The Americans with Disabilities Act (ADA) prohibits employment discrimination on the basis of workers’ disabilities. The ADA also requires employers to provide reasonable accommodations -- changes to the workplace or job -- to allow employees with disabilities to do their jobs.
What's a Reasonable Accommodation?
A reasonable accommodation is assistance or changes to a position or workplace that will enable an employee to do his or her job despite having a disability. Under the ADA, employers are required to provide reasonable accommodations to qualified employees with disabilities, unless doing so would pose an undue hardship. Qualified employees are those who hold the necessary degrees, skills, and experience for the job; and who can perform its essential functions, with or without an accommodation.
Who is an “individual with a disability?”
An individual meets the Americans with Disabilities with Act definition act of “disability” that would qualify them for reasonable accommodations if they have “a physical or mental impairment that substantially limits one or more major life activities (sometimes referred to in the regulations as an “actual disability”).” If a disability is not obvious to an employer, they can ask for medical documentation from a health care provider to confirm the need for an accommodation.
Individuals who solely are “regarded as” having a disability but do not have a disability, are not qualified to receive reasonable accommodations.
What types of employers are required to provide reasonable accommodations?
Under the Americans with Disabilities Act, employers who have 15 or more employees are usually required to provide reasonable accommodations. Some state and local laws may require that employers with fewer employees provide reasonable accommodations.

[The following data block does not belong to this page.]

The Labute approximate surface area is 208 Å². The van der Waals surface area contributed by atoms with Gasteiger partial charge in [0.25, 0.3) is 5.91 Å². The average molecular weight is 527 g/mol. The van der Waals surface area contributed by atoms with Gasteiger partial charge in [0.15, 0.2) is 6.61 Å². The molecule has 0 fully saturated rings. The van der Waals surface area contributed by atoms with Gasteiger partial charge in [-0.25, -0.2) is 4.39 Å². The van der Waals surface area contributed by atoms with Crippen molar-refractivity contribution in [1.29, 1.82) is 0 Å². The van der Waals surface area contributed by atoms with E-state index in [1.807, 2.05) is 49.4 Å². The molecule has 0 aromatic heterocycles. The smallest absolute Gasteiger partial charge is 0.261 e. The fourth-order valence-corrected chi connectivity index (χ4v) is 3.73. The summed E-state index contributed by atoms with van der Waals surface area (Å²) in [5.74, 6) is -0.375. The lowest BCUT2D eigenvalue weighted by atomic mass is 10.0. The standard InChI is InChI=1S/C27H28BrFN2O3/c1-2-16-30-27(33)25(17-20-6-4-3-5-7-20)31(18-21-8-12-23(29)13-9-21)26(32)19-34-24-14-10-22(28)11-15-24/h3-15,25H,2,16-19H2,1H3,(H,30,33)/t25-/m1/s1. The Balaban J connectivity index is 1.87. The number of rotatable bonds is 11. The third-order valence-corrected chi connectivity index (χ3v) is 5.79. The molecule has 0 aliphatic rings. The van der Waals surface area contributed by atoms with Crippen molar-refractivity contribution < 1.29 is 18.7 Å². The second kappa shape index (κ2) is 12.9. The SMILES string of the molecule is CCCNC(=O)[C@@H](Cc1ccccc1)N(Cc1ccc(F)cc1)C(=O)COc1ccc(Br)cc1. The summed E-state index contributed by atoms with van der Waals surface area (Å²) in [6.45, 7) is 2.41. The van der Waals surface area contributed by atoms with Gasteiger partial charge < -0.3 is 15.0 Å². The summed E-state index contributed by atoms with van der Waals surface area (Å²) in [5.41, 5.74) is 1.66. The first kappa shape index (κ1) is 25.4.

Examples of accommodations include, but are not limited to:
- Provide reserved parking.
- Improve accessibility in a work area.
- Change the presentation of tests and training materials.
- Provide or adjust a product, equipment, or software.
- Allow a flexible work schedule.
- Provide an aid or a service to increase access.
- Reassign to a vacant position.
- Making existing facilities usable by disabled employees—for example, by modifying the height of desks and equipment, installing computer screen magnifiers, or installing telecommunications for Deaf people
- Restructuring jobs—for example, allowing a ten-hour/four-day workweek so that a worker can receive weekly medical treatments
- Modifying exams and training material—for example, allowing more time for taking an exam, or allowing it to be taken orally instead of in writing
- Providing a reasonable amount of additional unpaid leave for medical treatment
- Hiring readers or interpreters to assist an employee
- Providing temporary workplace specialists to assist in training, and
- Transferring an employee to the same job in another location to obtain better medical care
ADA National Network
The Job Accommodation Network (JAN)
Equal Employment Opportunity Commission (EEOC) ADA Information Line